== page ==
Appellate court dismisses year-old TTAD suit | SierraSun.com
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Appellate court dismisses year-old TTAD suit

DAN FOSCALINA

A state court of appeals, reaffirming a lower court decision, dismissed a defamation lawsuit involving three former Truckee-Tahoe Airport District board members.

Ex-TTAD Director William Chilcott’s suit – which included complaints of libel, slander, intentional interference with a business relationship and conspiracy – targeted former board members Tom Meadows and Tom Harrison for reading a statement into the record during the Sept. 26, 1995, TTAD board meeting.

The statements Chilcott found fault with were made as part of the former board members’ comments on the performance of ex-airport general manager Mary Catherine Tennant.

Tennant’s performance was under close scrutiny by the board, which had recently given her a poor performance rating. Harrison, Meadows and a fourth ex-board member, Dick Studer, who was named in the original suit but later settled with no admission of responsibility, had publicly supported Tennant and criticized Chilcott.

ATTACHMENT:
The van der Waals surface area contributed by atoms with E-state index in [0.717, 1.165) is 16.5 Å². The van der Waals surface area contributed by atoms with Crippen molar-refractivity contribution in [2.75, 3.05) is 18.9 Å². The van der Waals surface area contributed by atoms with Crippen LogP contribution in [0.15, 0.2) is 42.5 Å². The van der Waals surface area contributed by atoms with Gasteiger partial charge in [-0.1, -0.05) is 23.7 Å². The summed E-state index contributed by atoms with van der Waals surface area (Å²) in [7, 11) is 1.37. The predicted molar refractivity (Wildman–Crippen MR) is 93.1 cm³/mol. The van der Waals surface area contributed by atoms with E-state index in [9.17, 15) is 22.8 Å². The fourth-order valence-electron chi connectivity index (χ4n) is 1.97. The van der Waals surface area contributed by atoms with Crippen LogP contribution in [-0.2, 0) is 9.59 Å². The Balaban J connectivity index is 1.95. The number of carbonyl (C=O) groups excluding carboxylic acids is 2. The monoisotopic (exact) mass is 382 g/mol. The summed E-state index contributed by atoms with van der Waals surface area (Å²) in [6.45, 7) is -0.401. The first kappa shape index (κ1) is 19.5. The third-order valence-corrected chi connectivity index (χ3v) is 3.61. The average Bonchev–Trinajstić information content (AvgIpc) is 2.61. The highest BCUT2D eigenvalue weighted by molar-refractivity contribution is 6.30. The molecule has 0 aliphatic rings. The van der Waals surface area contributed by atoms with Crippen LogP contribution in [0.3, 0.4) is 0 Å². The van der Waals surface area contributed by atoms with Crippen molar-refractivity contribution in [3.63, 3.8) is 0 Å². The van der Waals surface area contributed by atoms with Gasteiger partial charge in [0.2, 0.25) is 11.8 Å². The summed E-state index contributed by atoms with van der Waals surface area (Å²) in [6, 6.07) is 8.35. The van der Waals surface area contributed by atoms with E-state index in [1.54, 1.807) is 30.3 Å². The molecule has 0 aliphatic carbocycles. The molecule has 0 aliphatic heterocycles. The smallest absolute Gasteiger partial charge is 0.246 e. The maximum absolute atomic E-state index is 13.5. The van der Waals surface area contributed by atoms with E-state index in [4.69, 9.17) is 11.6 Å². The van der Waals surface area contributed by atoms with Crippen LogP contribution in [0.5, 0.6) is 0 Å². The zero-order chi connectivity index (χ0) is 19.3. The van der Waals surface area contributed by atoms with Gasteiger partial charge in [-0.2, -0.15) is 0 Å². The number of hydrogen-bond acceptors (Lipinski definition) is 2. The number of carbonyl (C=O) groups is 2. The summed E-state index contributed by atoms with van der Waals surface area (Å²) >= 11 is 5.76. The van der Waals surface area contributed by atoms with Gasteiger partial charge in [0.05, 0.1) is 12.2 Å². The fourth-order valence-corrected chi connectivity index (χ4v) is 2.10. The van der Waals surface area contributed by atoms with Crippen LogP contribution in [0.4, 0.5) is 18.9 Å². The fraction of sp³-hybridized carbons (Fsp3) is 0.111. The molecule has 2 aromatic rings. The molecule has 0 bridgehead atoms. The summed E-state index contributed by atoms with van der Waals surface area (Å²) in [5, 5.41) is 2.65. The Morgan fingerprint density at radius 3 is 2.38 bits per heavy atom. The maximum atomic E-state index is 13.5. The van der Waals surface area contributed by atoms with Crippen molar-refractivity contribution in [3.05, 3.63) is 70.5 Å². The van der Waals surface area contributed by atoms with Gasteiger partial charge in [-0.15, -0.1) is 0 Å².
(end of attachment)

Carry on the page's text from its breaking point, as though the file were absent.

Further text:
In addition to the statement of Sept. 26, 1995, Chilcott claimed the former board members made defamatory statements in a jointly authored letter to the editor in the Sierra Sun.

The case, filed in December 1995, was dismissed in Placer County Superior Court in Auburn in March 1996. Chilcott appealed the trial court’s decision at the state level in the 3rd District Court of Appeals.

Bob Cohune, attorney for Harrison and Meadows, said the appellate court reaffirmed the decision to dismiss the case, saying the statements made in September 1995 were protected under the state’s Ralph M. Brown Act.

“The statements made at the TTAD board meeting were relevant to the business of the board and the qualifications of a board member. These items are certainly of interest to the public and within the jurisdiction of the TTAD. Accordingly, the statements were privileged,” it states in the appellate court’s decision.

Also, after filing his complaint, Chilcott was responsible for establishing the probability of prevailing on the merits of the complaint, according to section 425.16 of the government code. Cohune said the appellate court decided Chilcott had no probability of prevailing at a trial.

The motion to dismiss at the appellate level was filed June 3.

Chilcott did not return calls to the Sierra Sun.


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